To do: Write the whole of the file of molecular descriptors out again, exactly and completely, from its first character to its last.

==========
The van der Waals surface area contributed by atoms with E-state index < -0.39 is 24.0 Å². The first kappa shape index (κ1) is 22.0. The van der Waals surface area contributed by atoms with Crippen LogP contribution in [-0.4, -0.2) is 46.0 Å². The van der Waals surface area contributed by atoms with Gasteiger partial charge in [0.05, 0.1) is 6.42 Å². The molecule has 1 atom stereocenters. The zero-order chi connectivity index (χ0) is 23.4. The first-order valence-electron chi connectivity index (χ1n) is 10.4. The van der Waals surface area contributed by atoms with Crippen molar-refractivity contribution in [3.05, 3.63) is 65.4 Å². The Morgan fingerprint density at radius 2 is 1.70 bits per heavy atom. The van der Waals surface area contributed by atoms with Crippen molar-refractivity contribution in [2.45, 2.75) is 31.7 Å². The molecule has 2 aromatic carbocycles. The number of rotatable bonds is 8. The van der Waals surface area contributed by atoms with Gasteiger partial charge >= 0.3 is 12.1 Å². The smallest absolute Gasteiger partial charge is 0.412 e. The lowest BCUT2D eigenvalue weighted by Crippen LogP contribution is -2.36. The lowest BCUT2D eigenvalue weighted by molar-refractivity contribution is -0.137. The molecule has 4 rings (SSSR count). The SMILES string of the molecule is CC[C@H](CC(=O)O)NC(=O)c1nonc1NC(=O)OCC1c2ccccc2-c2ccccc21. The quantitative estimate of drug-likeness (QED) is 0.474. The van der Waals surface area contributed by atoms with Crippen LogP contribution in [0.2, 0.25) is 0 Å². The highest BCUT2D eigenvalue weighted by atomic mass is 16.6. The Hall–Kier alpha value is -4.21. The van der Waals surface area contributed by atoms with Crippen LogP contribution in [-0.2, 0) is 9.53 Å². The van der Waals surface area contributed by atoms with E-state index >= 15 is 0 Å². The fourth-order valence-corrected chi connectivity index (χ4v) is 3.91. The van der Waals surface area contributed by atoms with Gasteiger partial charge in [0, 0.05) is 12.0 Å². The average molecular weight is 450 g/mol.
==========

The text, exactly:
The van der Waals surface area contributed by atoms with E-state index < -0.39 is 24.0 Å². The first kappa shape index (κ1) is 22.0. The van der Waals surface area contributed by atoms with Crippen LogP contribution in [-0.4, -0.2) is 46.0 Å². The van der Waals surface area contributed by atoms with Gasteiger partial charge in [0.05, 0.1) is 6.42 Å². The molecule has 1 atom stereocenters. The zero-order chi connectivity index (χ0) is 23.4. The first-order valence-electron chi connectivity index (χ1n) is 10.4. The van der Waals surface area contributed by atoms with Crippen molar-refractivity contribution in [3.05, 3.63) is 65.4 Å². The Morgan fingerprint density at radius 2 is 1.70 bits per heavy atom. The van der Waals surface area contributed by atoms with Crippen molar-refractivity contribution in [2.45, 2.75) is 31.7 Å². The molecule has 2 aromatic carbocycles. The number of rotatable bonds is 8. The van der Waals surface area contributed by atoms with Gasteiger partial charge >= 0.3 is 12.1 Å². The smallest absolute Gasteiger partial charge is 0.412 e. The lowest BCUT2D eigenvalue weighted by Crippen LogP contribution is -2.36. The lowest BCUT2D eigenvalue weighted by molar-refractivity contribution is -0.137. The molecule has 4 rings (SSSR count). The SMILES string of the molecule is CC[C@H](CC(=O)O)NC(=O)c1nonc1NC(=O)OCC1c2ccccc2-c2ccccc21. The quantitative estimate of drug-likeness (QED) is 0.474. The van der Waals surface area contributed by atoms with Crippen LogP contribution in [0.2, 0.25) is 0 Å². The highest BCUT2D eigenvalue weighted by atomic mass is 16.6. The Hall–Kier alpha value is -4.21. The van der Waals surface area contributed by atoms with Crippen LogP contribution in [-0.2, 0) is 9.53 Å². The van der Waals surface area contributed by atoms with E-state index >= 15 is 0 Å². The fourth-order valence-corrected chi connectivity index (χ4v) is 3.91. The van der Waals surface area contributed by atoms with Gasteiger partial charge in [0, 0.05) is 12.0 Å². The average molecular weight is 450 g/mol.